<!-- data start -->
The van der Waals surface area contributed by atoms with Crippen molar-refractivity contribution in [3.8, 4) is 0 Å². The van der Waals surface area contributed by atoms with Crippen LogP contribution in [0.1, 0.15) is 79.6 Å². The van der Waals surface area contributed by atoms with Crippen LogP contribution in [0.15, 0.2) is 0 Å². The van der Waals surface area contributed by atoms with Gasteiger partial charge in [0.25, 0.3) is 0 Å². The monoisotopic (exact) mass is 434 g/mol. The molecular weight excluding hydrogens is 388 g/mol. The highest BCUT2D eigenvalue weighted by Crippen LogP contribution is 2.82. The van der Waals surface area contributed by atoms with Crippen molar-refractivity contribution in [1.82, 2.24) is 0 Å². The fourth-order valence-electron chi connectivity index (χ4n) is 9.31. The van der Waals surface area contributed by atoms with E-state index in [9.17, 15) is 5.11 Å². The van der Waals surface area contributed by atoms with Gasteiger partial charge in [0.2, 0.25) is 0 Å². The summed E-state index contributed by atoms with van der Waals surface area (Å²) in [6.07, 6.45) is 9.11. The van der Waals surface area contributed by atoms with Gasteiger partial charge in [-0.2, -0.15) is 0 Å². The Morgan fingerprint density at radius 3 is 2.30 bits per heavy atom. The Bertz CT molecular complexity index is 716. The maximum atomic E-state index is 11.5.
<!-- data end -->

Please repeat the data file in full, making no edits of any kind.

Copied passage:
The van der Waals surface area contributed by atoms with Crippen molar-refractivity contribution in [3.8, 4) is 0 Å². The van der Waals surface area contributed by atoms with Crippen LogP contribution in [0.1, 0.15) is 79.6 Å². The van der Waals surface area contributed by atoms with Crippen LogP contribution in [0.15, 0.2) is 0 Å². The van der Waals surface area contributed by atoms with Gasteiger partial charge in [0.25, 0.3) is 0 Å². The monoisotopic (exact) mass is 434 g/mol. The molecular weight excluding hydrogens is 388 g/mol. The highest BCUT2D eigenvalue weighted by Crippen LogP contribution is 2.82. The van der Waals surface area contributed by atoms with Crippen molar-refractivity contribution in [1.82, 2.24) is 0 Å². The fourth-order valence-electron chi connectivity index (χ4n) is 9.31. The van der Waals surface area contributed by atoms with E-state index in [9.17, 15) is 5.11 Å². The van der Waals surface area contributed by atoms with Gasteiger partial charge in [0.2, 0.25) is 0 Å². The summed E-state index contributed by atoms with van der Waals surface area (Å²) in [6.07, 6.45) is 9.11. The van der Waals surface area contributed by atoms with Gasteiger partial charge in [-0.2, -0.15) is 0 Å². The Morgan fingerprint density at radius 3 is 2.30 bits per heavy atom. The Bertz CT molecular complexity index is 716. The maximum atomic E-state index is 11.5.